Internet Governance

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ALAC on WSIS Declaration of Principles and Plan of Actions

The At Large Advisory Committee (ALAC) has released this statement about the results of the World Summit on Information Society (WSIS). It is circulated for public comment, in view of subsequent statements to be released in the next months. At the World Summit on the Information Society held on December 10 to 12 in Geneva, the member states of the United Nations adopted the Declaration of Principles and the Plan of Action that include specific language on the issue of "Internet Governance". ICANN's At Large Advisory Committee welcomes the fact that these statements clearly recognize the role of civil society as a full participant in the international management of the Internet, and bring attention to the need for a deep involvement of individual users into its governance. more

ITU Workshop on Internet Governance

The World Summit on the Information Society will hold its first workshop on internet governance in late February, it has emerged. ...The WSIS, backed by the UN and its International Telecommunications Union, said this week that it will hold the workshop February 26 and 27 at the ITU headquarters in Geneva, Switzerland. more

Why NAT Isn't As Bad As You Thought

Please do sit down. Should the shock cause you to suddenly lose consciousness, I hereby disclaim all responsibility for any subsequent loss or injury. I'm about to defend the anthrax of the Internet: NAT. Network Address Translation is a hack to enable private IP addresses on one side of a router (inside your network) to talk to public IP addresses on the other side (on the Internet, outside your network). It really doesn't matter how it works. The consequence is that unless the router is specifically configured, outsiders can't get in uninvited. So those on the inside can't, by default, act as servers of any service to the outside world. more

Future of Internet Navigation and DNS: The NAS Study

The National Academy of Sciences (NAS) has been studying the issue of Internet navigation and the DNS. The study was undertaken at the request of Congress to "provide analysis and advice for consideration by agencies of the U.S. Government, interested international institutions, and other stakeholders." In addition to examining technological issues, the study is also considering "relevant legal, economic, political, and social issues...because technologies related to the DNS and Internet navigation do not operate in isolation, but must be deployed within a complex and challenging national and international context."  more

The Debate Continues: Geist Replies to CENTR Response

While this may be better suited as a comment to the CENTR posting, I thought that its length might warrant a separate submission. Many thanks to CircleID for hosting this interesting discussion. Below is the full text of a comment I forwarded to CENTR earlier today in reply to its commentary on my recent study on national governments and ccTLDs. ...I should also preface my remarks by noting that I speak for myself -- not the ITU (see below), nor CIRA, (a CENTR member ) on which I serve on the board of directors, nor the Public Interest Registry, which manages the dot-org domain and on which I serve on the Global Advisory Council. more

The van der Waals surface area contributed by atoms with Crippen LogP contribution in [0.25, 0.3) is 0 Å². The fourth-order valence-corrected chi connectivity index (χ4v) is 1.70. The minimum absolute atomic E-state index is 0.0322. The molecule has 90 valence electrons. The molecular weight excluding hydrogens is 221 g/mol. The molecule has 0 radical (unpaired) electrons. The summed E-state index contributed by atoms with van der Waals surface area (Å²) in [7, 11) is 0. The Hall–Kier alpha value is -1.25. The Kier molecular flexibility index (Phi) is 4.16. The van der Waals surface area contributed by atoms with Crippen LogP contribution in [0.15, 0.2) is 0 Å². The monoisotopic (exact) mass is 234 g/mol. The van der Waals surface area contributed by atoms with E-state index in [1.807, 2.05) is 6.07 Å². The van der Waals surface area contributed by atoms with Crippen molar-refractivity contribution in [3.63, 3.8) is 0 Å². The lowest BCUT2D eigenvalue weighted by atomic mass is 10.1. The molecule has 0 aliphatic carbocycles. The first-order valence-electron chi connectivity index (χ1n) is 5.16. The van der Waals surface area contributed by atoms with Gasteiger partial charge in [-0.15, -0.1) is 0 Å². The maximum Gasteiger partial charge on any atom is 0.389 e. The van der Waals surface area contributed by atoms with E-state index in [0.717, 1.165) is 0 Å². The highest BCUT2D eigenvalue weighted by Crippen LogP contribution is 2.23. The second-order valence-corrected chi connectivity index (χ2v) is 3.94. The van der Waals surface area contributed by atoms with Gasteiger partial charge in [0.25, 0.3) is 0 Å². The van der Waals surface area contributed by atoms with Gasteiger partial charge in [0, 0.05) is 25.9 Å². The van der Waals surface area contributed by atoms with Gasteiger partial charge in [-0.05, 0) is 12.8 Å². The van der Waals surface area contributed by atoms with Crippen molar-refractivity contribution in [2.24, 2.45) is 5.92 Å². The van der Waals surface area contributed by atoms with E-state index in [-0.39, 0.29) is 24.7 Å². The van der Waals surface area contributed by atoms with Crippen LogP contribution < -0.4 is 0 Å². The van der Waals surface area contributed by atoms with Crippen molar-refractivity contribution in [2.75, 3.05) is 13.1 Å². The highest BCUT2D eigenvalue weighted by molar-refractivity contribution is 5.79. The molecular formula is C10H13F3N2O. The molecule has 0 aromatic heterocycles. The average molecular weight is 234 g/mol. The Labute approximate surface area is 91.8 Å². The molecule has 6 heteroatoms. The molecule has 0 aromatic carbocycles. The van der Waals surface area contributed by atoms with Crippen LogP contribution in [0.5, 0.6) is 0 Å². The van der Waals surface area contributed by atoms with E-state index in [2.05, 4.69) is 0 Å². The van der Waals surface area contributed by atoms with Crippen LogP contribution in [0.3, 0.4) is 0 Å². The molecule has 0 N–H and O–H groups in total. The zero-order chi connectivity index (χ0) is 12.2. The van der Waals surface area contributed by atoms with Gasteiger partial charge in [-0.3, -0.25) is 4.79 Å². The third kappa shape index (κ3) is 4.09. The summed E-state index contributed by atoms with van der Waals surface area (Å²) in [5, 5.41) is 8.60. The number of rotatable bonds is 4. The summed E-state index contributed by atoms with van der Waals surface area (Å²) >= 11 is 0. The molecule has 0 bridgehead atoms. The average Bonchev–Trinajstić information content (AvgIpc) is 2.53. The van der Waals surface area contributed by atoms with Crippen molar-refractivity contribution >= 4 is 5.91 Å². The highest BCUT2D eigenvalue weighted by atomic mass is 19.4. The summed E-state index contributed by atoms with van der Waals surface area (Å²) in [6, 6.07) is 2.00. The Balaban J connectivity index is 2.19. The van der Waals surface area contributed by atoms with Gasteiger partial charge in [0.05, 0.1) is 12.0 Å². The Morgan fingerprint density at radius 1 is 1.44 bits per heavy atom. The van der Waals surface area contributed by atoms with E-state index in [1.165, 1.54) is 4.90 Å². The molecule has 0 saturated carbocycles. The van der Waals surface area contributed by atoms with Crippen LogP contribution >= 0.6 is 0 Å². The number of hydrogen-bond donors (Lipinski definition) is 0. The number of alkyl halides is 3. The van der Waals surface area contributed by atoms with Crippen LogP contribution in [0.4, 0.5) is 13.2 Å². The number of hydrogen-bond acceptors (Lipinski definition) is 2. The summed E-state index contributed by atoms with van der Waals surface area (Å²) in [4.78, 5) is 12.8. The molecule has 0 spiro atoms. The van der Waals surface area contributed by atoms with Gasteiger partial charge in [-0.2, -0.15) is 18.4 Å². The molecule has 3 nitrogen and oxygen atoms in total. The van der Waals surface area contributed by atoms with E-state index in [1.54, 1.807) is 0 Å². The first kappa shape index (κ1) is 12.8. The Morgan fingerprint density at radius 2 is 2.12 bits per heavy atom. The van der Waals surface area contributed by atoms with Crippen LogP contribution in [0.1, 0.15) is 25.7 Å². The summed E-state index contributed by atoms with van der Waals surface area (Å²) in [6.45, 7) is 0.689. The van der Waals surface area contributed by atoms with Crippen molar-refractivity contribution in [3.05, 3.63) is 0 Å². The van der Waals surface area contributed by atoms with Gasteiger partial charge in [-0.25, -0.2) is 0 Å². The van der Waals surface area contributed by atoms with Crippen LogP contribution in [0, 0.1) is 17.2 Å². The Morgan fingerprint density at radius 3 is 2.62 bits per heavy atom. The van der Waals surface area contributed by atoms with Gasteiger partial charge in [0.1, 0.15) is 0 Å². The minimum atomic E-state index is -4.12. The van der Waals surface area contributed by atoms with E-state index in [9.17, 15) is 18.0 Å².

A Study on Public Participation in ICANN

The following is an executive summary from the preliminary study by John Palfrey, Clifford Chen, Sam Hwang, and Noah Eisenkraft at the Berkman Center for Internet & Society at Harvard Law School. This study considers to what extent the Internet Corporation for Assigned Names and Numbers (ICANN) has achieved its stated goal of a "representative" and "open" decision-making process. more

The End of the Experiment

Amidst a firestorm of debate, the Internet Corporation for Assigned Names and Numbers (ICANN) has experimented with various forms of governance of the domain name system (DNS) involving input from the Internet community since its founding in 1998. ICANN's experimentation in running a representative and open corporate decision-making process has largely failed. This failure has manifested itself most explicitly by ICANN's retreat from its effort to enable the direct election of a subset of its Board members and, less explicitly, by the extent to which other efforts to engage the Internet user community in the decision-making process have proven ineffective. more

Nations at WSIS Better Off with an ICANN-Like Structure

There is much talk currently about the WSIS meeting taking place in Geneva this week which means some needed attention is being paid to Internet governance. While some may view the term "Internet governance" as an oxymoron and my natural reaction is something along the lines of "I hope that they continue to view regulation as too complicated so that we Internet-folks can just keep doing what we are doing" I confess to knowing deep down that we would all be better off with a simple, effective policy framework than with the current anarchic state. more

ICANN, WSIS and the Making of a Global Civil Society - Part II